Joyce Meyer: My biological father raped me a minimum of 200 times
12 months ago, 12 Jan 16:27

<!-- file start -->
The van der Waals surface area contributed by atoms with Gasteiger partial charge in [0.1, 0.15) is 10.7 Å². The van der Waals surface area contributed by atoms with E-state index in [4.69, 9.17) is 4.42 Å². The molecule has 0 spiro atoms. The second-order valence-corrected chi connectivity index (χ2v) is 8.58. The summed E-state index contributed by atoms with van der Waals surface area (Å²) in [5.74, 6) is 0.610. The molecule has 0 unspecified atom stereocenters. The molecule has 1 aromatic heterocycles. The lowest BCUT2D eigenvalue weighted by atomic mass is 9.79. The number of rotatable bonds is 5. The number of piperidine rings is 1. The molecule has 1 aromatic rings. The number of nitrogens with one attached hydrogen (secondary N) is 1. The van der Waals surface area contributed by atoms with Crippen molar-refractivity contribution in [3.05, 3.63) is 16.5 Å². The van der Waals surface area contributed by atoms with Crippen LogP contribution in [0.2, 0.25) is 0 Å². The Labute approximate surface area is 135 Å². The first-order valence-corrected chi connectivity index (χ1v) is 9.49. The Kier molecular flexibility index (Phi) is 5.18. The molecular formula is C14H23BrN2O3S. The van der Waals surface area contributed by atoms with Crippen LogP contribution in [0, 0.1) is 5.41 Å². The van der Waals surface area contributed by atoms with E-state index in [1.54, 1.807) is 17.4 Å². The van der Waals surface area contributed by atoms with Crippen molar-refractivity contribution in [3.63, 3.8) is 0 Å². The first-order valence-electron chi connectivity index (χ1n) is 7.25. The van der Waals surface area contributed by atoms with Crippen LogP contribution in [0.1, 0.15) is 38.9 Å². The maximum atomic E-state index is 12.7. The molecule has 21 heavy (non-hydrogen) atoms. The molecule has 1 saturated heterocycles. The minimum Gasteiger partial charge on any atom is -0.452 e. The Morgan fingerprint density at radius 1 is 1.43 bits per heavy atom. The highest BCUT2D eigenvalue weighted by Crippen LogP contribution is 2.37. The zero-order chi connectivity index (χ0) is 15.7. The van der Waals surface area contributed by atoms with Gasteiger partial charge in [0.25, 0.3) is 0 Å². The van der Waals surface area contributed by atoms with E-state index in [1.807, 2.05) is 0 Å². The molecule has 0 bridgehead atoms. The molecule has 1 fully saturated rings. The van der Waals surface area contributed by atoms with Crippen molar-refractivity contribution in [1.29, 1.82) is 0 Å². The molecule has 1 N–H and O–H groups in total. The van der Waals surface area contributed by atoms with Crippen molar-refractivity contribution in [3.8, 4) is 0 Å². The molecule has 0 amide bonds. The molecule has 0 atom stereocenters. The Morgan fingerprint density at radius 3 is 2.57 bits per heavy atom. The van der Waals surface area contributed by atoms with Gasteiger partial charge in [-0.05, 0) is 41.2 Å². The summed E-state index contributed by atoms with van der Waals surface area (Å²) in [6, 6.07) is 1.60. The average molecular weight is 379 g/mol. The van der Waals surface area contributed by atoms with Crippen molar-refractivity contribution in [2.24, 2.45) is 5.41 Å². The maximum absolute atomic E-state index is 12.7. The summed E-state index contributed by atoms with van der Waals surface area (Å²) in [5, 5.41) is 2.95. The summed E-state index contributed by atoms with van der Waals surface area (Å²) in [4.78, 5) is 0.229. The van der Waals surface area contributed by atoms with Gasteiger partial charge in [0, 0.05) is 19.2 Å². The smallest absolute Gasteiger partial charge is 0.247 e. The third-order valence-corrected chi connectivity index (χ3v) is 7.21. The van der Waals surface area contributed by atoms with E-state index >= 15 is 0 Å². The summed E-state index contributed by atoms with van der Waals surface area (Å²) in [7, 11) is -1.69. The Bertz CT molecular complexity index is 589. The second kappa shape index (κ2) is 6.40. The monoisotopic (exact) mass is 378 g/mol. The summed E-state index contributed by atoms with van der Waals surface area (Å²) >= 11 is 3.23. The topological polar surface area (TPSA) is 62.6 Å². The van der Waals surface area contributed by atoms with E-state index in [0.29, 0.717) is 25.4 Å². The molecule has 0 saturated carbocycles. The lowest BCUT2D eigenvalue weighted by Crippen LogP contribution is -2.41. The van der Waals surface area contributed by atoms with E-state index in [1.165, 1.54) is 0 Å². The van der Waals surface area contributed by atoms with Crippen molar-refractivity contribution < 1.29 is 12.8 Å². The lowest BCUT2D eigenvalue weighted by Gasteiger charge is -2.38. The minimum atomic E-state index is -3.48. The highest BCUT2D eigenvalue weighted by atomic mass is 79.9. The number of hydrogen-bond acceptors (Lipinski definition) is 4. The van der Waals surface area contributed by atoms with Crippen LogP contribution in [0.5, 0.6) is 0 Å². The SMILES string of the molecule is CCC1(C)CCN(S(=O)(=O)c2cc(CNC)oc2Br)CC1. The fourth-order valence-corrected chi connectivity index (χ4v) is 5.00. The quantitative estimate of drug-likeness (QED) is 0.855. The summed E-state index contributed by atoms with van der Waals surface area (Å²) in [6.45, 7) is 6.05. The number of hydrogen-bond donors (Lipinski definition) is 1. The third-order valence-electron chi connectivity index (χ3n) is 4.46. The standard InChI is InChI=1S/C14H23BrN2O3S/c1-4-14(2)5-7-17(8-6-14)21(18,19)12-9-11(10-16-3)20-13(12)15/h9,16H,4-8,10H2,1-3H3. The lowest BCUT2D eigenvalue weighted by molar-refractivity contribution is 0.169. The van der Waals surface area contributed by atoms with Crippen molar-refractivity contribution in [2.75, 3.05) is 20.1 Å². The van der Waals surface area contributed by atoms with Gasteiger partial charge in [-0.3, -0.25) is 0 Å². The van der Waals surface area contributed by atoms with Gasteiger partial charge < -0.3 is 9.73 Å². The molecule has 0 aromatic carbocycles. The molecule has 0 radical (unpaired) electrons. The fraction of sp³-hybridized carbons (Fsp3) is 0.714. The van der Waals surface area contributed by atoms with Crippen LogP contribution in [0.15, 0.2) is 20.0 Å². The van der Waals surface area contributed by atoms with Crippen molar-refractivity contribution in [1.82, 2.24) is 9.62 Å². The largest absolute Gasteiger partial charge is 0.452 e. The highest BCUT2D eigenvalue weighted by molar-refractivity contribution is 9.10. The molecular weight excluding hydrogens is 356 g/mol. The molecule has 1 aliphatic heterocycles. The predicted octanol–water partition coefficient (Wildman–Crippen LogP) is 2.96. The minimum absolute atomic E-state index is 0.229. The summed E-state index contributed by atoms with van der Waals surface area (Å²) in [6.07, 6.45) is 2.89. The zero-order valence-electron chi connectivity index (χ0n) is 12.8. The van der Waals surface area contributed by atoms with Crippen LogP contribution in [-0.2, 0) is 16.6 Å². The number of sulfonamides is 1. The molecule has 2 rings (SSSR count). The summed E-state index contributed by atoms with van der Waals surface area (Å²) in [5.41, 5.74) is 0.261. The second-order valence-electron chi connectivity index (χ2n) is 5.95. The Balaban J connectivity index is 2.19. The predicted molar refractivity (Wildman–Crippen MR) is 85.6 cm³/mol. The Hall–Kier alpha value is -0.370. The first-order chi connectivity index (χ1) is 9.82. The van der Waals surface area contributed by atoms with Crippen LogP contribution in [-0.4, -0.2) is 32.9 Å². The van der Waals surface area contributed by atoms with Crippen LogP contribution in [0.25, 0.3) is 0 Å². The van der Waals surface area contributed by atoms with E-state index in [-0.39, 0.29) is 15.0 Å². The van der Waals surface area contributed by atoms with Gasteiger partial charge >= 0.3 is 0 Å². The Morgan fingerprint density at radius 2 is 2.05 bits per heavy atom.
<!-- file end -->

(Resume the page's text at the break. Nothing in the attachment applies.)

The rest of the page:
A child is likely to be molested by those closest to you: her own father, uncle, cousin, nephew, neighbor or friend. Not a stranger. The 2016 Child Protection Report by Childline Kenya reveals that children are three times likely to be victims of sexual abuse than adults, with strangers as minority perpetrators. The report further reveals that child neglect and abandonment are the chief grounds upon which abuse thrives. For internationally renowned televangelist Joyce Meyer, the perpetrator was her biological father who “raped me a minimum of 200 times. I was ashamed most of the time and very lonely because of what was continually being done to me. He took me to the bar when I was a teenager and would force me to have sex with him in the back seat of a car with his drunk self. None of my relatives believed me when I shared my ordeal with them, because they didn’t want to get involved. So I gave up trying to seek help and decided to live through it. I was trapped,” she recalled in one of her sermons. “I was mentally, sexually and emotionally abused by my father as far back as I can remember until I finally left home at age 18,” adds Meyer, an American. Closer home in Kenya, there is Esther Nzioka, who was assaulted by her cousin in Nairobi in the 1990s. She was 10. He was 24. “Many women are sexually abused at some point in their lives. I was one who lived to tell the story,” she says, recalling the day when some relatives came to their home in preparation for a wedding. “There were people in the kitchen, relatives catching up.” Esther was in bed when “in my drowsy stupor, I felt something fill my mouth… I wasn’t sure what to make of it. Then it moved downwards… I then became aware that something was wrong. I wrestled within my mind trying as hard as I can to wake up. When I did finally get up, I changed my clothes and ran to the kitchen. I sat there, traumatized. I wanted to scream but I couldn’t. I wanted to say something. I was numb. The women in the kitchen were too caught up in their stories to realize that something was wrong.” Her cousin’s parents, the perpetrator, lived upcountry. He needed a place as he attended college in Nairobi. “That marked the beginning of my hell. At some point in my teen, I tried reaching out to the youth pastor at the church we attended, but he threatened to excommunicate me from the fellowship. My cousin was in the church choir and the youth pastor couldn’t afford to lose such a fine young man from the youth group,” shares Esther, adding that the few people she reached out to claim she was making up stories. “I remember this one time while in Form One, taking a knife and threatening to stab him if he got any closer, as ...
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